His mother, Patty Pangos, researched a prep school in Florida, even though her gut feeling was that this wasn't the right move. At home in Holland Landing, a rural community about an hour north of Toronto, she knew what Kevin ate, how he trained, and who cared for him if he became sick or injured. She teaches physical education at Denison, so she knows her son is getting a good education.

"We've heard good stories and bad stories," she says. "When he goes off to college, I know they're looking after him because he's a product of what they're doing. But when he goes off to high school, it's one or two years … they only care about what happens to him right now."

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His father, Bill Pangos, was against the move. He played basketball for the University of Toronto and has been the women's basketball coach at York University for 24 seasons. "I believe strongly that anybody, given the opportunity and if they're dedicated enough, can succeed whether they're in Canada or the United States," he says.

One of the main reasons players head south is better exposure to NCAA coaches.

But Bernie Fine, associate head coach of the men's team at Syracuse University in upstate New York, says more and more coaches are looking north, and not just the ones close to Canada.

"We're definitely familiar with the good players up there," says Fine, who recruited Leo Rautins, now head coach of the Canadian men's team, as well as his son, Andy Rautins, now in his rookie season with the New York Knicks.

Still, Fine says, the concerns about the lower quality of play are legitimate.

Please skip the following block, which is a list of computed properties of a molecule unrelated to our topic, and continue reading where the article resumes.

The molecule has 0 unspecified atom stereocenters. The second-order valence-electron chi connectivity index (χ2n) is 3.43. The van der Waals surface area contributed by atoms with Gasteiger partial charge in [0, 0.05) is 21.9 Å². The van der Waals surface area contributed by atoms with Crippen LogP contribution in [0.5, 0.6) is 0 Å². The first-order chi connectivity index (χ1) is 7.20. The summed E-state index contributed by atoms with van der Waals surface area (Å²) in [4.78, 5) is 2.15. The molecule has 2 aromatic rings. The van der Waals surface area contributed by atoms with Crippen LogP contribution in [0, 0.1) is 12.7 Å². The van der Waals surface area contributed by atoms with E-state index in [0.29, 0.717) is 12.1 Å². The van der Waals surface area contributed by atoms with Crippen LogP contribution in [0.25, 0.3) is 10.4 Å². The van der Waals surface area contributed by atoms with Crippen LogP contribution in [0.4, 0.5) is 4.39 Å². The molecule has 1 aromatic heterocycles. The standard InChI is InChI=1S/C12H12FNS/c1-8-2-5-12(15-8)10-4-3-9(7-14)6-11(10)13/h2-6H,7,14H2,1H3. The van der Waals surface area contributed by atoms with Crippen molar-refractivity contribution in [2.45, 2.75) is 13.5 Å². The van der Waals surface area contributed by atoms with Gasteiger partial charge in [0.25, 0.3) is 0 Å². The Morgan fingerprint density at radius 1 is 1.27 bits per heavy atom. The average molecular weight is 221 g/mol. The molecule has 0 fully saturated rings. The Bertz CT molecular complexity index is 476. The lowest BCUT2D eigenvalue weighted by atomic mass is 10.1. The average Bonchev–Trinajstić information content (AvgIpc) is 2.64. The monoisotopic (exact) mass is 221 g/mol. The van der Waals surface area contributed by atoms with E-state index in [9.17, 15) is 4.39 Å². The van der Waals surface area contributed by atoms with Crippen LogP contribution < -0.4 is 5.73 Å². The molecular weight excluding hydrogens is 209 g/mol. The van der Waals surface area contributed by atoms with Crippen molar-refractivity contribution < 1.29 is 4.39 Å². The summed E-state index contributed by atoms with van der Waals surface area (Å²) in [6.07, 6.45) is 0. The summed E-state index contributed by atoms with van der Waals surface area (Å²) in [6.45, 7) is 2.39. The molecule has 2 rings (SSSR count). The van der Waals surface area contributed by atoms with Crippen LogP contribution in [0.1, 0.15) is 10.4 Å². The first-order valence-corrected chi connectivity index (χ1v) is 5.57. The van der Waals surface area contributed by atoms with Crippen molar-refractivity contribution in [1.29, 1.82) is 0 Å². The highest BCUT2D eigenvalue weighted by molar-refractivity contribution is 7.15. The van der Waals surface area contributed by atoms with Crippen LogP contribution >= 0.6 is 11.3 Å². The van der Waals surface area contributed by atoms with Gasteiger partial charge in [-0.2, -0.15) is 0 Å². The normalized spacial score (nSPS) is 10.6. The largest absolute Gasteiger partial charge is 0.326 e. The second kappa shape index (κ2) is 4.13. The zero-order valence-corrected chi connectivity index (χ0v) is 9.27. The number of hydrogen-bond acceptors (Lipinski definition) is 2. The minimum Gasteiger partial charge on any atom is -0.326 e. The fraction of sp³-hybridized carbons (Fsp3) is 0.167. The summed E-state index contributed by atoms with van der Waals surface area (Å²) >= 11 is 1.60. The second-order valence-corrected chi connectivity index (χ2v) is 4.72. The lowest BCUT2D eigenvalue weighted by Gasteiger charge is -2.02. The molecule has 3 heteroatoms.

"I've seen some games up there where it's tough to get a feel because the competition the kids play against is not where it needs to be."

Pangos hasn't had trouble being noticed by NCAA coaches. ("Tell him I say hi," Fines says.) That's in large part due to his play in international tournaments. Before being picked for the Jordan game, he generated buzz by winning MVP honours for the Canadian club team that won the Victor Rho Milan International Tournament in Italy in May of last year. That summer, he made a trip to Italy for an exhibition tour with the Canadian senior men's team, despite being just 16. (The senior players forced the young protégé to wear a Hello Kitty backpack.)

He's already turned some NCAA coaches down, and narrowed his choices to Michigan, Gonzaga, Boston College, Virginia and a handful of others.

Still, he knows he needs to continue to improve to be able to shine at the next level.

Pangos and his parents have decided that this season will be devoted to fitness, as a way to make up for the lack of intense game experience. They've hired a fitness trainer who has worked with other elite athletes.

Patty Pangos promised to stay late to give her son access to the school gym for shooting practice.

Pangos is content with the decision.

"Obviously I wasn't the type of guy that had hundreds of schools calling me, because not all the schools got to see me play," he says. "But the schools that heard about me from my international play, they're great schools, great options, so why would I ask for anything else?"